The Quesnel Technics Gymnastics Club, seen here afer a 2018 meet, is hoping for a new gymnastics facility, and the City is looking into co-locating it with the Quesnel. (Ronan O’Doherty photo)

The Quesnel Technics Gymnastics Club, seen here afer a 2018 meet, is hoping for a new gymnastics facility, and the City is looking into co-locating it with the Quesnel. (Ronan O’Doherty photo)

City of Quesnel looking into constructing new gymnastics facility at Arts and Rec Centre

Nearly $85,000 has been set aside in a Gymnastics Capital Reserve Fund

The City of Quesnel is going to look at co-locating a proposed new gymnastics facility in the Arts and Recreation Centre on North Star Road.

At the Nov. 26 council meeting, councillors approved up to the total $84,892.42 in the Gymnastics Capital Reserve on moving as far forward as they can go with that funding if it turns out to be feasible and appropriate.

The City had established that reserve fund in 2008 in response to commitments that had been made by the North Cariboo Joint Planning Committee and council at that time to assist the Quesnel Technics Gymnastics Club in obtaining a new facility.

In 2015, the gymnastics club commissioned a business plan that estimated the cost to construct a new gymnastics centre was approximately $1.24 million, according to the report to council from Jeff Norburn, the City’s director of community services.

In 2016, the North Cariboo Joint Planning Committee committed in principle that if a new gymnastics facility were built, it would become part of the North Cariboo Recreation and Parks Service. Since then, the City allocated funds from the Gymnastics Capital Reserve to complete design work, and a cost estimate for a project that integrated the new gymnastics facility into the soccer complex and combined it with a climbing wall, indoor playground, multipurpose space and additional storage space and improved changerooms for the soccer facility.

The gymnastics club is currently using Baker School for its programs, but Norburn told council the facility “is inadequate for their needs, and there is a risk that they could be displaced if their annual licence of occupation with the school district is not renewed for any reason.”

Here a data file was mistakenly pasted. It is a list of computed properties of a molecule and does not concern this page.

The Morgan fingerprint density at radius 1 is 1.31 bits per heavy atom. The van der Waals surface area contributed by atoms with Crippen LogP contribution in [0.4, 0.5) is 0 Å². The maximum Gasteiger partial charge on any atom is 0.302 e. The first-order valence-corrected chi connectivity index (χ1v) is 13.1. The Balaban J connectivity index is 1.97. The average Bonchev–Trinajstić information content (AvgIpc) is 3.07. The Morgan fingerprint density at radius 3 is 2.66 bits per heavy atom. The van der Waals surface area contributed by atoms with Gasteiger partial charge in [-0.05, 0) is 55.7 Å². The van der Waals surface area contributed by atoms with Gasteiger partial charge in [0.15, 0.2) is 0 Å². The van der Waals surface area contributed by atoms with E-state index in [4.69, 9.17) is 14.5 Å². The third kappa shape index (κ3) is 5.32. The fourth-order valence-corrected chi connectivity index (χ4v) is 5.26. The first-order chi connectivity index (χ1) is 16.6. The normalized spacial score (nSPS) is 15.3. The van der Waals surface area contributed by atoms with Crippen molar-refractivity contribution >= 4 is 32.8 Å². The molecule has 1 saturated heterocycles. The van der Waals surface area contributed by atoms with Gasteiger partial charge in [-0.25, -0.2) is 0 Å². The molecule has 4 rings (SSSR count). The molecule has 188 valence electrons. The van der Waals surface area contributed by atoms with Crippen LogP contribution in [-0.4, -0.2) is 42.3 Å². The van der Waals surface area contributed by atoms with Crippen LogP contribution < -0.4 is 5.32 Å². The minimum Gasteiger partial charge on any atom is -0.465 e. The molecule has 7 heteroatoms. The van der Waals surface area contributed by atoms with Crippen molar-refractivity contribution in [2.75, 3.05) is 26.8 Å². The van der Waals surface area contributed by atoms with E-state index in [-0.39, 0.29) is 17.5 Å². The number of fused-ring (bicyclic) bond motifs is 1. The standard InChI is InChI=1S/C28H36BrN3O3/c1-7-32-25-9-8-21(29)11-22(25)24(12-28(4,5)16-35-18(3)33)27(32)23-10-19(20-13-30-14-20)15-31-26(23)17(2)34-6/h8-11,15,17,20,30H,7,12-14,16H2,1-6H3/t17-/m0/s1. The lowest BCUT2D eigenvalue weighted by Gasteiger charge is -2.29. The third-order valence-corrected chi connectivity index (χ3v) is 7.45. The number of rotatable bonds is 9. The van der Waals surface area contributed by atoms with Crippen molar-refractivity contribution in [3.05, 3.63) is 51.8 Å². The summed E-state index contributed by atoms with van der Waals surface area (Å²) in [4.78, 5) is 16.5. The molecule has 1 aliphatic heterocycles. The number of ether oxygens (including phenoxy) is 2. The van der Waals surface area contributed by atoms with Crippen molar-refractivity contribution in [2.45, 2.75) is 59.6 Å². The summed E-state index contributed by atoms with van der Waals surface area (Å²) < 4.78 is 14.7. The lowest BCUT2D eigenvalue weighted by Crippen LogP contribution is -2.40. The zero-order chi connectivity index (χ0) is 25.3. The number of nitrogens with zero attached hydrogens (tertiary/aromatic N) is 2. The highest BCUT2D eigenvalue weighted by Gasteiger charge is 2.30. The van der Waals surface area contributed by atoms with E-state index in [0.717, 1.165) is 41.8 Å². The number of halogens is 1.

On behalf of the City of Quesnel and the Cariboo Regional District, the City had applied for a $6 million grant for the project to integrate the new gymnastics facility into the soccer facility in 2017, but it was not successful. After that, Norburn says there was some talk of possibly co-locating the new gymnastics facility at the Arts and Recreation Centre.

“An initial review of this option by staff suggests that there appears to be adequate space at the back of the building to construct a pre-engineered building with a project scope that aligns with the 2015 business plan,” Norburn wrote in his report to council. “There are also potential benefits to combining the gymnastics facility with the other recreation services at the Arts and Recreation Centre and potential savings to be realized if existing changerooms and washroom facilities can be used to reduce building requirements for the facility addition.”

The next step is to hire professionals to determine whether or not this option is viable and by developing a schematic design, conducting a code review and coming up with a cost estimate. This design work is estimated to cost $10,000 to $25,000.

Council was prepared to move ahead with this step but decided to facilitate moving forward faster after City manager Byron Johnson suggested they authorize staff to spend up to the entire Gymnastics Capital Reserve Fund.

“That $84,000 has already been set aside by council specifically for this project,” he told council. “I think while for $10,000 to $25,000, we could come up with a conceptual drawings … I think we need to be prepared to move faster on this file. We have the money set aside, it would be used for the intent it was set aside for in this reserve to develop this facility, and I think council should actually move forward with spending up to that full balance in that fund to drive this project closer to actual construction. Director Norburn did mention there is some risk for this organization that perhaps they could find themselves uprooted, so I think we should just take this as far as we can with the funds we have in place.”

Coun. Mitch Vik agreed with Johnson and noted that there needs to be an element of risk management.

The first-pass assessment would look at whether it is technically feasible to co-locate the project at the Arts and Recreation Centre, and if it isn’t feasible, they will only spend the amount of the assessment, explained Mayor Bob Simpson.

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